Tristan Van Strien
Three questions, if I may? The first one, just for clarification, the step up in sales and marketing in Western Europe, is that in addition to the 150 million, or so you have now allocated -- or in the unallocated bucket essentially for Europe? The second question, in Russia just a bit of color on your pricing ladder, now that you have reduced the price of Carlsberg, what is the weighted average market price of Carlsberg relative to the market, and where was it one year ago, and where does it sit now relative to Tuborg, where it was one year ago? And then the third question, just on Malawi, does the sale include your Southern Bottlers coke franchise? And is there a change in control clause there from coke that Castel has to deal with? And if it does, if they do, do a change of control, does Castel have any recourse back to you guys if they lose the coke franchise? Thank you.
Cees 't Hart
Thank you very much. Heine?
Basically on the sales marketing investment in Western Europe and the reason why that’s goes up that primarily has to do with the investments in EURO 2016 as well.
Tristan Van Strien
Does the clarification -- so that margin in Western Europe, that includes the additional cost of EURO 2016, which is an addition to the unallocated bucket?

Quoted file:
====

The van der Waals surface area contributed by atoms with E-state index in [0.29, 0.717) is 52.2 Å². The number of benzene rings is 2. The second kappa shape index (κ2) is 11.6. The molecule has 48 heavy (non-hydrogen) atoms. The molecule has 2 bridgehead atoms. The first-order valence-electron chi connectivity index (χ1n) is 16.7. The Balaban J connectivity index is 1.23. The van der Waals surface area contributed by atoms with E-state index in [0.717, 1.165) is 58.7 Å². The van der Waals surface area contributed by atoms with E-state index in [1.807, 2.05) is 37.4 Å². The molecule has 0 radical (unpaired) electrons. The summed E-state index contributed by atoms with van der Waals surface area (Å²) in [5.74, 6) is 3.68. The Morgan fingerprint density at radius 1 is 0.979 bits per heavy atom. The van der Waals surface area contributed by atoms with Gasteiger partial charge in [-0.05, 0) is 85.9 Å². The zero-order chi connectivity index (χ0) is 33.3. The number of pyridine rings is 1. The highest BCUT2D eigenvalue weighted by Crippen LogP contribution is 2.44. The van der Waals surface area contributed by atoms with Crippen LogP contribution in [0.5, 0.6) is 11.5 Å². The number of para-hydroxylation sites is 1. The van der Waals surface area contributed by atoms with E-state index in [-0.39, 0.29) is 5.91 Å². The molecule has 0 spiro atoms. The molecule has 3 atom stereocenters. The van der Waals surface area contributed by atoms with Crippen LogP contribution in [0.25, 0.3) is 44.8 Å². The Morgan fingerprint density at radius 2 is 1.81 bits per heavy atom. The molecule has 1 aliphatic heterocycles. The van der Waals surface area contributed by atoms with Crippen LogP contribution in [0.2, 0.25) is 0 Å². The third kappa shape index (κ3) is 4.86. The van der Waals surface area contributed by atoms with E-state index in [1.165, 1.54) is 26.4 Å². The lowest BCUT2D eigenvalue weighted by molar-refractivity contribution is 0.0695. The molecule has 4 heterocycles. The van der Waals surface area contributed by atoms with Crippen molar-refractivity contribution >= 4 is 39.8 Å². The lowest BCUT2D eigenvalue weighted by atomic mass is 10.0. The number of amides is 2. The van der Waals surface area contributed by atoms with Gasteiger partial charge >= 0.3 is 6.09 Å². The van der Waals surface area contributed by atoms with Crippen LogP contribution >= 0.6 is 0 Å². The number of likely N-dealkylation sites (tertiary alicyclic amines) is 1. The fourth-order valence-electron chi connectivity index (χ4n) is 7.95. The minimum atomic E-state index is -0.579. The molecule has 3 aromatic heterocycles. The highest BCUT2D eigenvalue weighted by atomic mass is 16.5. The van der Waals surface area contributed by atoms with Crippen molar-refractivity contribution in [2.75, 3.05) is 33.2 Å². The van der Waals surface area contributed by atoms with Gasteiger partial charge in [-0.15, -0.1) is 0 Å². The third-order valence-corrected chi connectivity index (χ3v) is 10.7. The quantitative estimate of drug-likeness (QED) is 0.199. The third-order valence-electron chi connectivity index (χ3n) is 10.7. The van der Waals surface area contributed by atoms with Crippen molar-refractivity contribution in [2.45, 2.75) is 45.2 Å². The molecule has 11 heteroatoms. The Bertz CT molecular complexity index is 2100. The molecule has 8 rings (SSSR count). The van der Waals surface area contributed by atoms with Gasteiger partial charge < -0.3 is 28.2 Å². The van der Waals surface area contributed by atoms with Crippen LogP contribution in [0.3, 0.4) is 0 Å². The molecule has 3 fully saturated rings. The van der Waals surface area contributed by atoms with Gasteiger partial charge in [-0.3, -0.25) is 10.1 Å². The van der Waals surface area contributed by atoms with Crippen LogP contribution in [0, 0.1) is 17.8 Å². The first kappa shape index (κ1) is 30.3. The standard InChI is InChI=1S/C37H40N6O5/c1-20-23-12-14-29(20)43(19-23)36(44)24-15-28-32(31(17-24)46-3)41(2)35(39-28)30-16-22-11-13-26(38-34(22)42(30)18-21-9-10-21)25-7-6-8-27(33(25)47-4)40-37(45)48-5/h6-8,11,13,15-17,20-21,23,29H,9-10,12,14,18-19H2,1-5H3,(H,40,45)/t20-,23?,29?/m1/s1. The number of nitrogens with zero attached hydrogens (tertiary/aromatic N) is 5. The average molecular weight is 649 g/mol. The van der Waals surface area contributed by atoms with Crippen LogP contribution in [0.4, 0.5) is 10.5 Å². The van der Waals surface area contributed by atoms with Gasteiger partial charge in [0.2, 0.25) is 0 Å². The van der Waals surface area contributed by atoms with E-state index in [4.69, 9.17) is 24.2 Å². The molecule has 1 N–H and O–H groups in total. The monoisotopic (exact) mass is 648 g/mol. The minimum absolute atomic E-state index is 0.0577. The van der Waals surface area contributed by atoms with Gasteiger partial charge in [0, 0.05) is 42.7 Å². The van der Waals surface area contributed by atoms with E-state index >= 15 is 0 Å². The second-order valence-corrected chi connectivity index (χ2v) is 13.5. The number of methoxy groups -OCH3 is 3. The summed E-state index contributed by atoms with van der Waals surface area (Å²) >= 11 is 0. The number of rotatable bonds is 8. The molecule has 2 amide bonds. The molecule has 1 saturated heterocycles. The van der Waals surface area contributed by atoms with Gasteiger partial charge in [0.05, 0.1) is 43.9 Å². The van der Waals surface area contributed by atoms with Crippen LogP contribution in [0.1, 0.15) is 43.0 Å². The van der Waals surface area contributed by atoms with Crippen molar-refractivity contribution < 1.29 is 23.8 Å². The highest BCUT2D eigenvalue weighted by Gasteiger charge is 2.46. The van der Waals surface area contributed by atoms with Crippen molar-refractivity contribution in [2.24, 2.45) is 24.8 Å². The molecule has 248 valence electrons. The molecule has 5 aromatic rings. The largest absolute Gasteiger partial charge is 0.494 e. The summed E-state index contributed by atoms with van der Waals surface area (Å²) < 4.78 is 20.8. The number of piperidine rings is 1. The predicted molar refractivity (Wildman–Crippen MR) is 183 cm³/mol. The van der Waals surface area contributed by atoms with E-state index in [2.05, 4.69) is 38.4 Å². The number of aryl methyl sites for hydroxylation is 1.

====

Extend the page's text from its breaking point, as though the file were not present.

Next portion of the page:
It is. That is correct.
Tristan Van Strien
Okay, thank you.
Cees 't Hart
With regarding Russia, the Carlsberg price point was lowered in the beginning of the year by 35% to 40%, as we said we are having a new commercial program for 2016, which while the summer is going on though, the season is going on as we speak. So we need to see what the consequences are. But we have indeed decrease the price of Carlsberg, we are focusing much more on key accounts, we having a better mix of national and regional brands and we focus more on deals. So that’s -- these are the four pillars of our commercial plans for this year. Again, Carlsberg price point was lowered, the Carlsberg brand has had an insignificant share in Russia, our other international premium brands like Tuborg and Holsten, are much more important. It was done down to reposition Carlsberg as an affordable international proposition. And as consumers are under pressure they are looking for more affordable alternatives. And what we can mention now is that the first signs of this reduction of the new pricing is really successful but it's early the early days in the season. But the first half of the season this has been successful.
And I think just -- sorry.
Tristan Van Strien
Just a quick -- just a follow-up on that case. Is Carlsberg now positioned then below Tuborg at the moment in the market?
It is. Yes.
Tristan Van Strien
Okay, thank you.
Cees 't Hart
And on Malawi, you asked about the coke franchise, we sold the business as his and it's now Castle’s responsibility to manage coke in, with coke in whatever way they feel best.
Tristan Van Strien
So if they take away the franchise, like Morocco years ago, there's no recourse to you guys?
Cees 't Hart
That is correct, yes.
Thank you. Our next question comes from the line of Trevor Stirling from Bernstein. Please go ahead. Your line is now open. Hello Trevor are you on mute? Okay so then we will go to the next question of Olivier Nicolai from Morgan Stanley. Please go ahead. Your line is now open.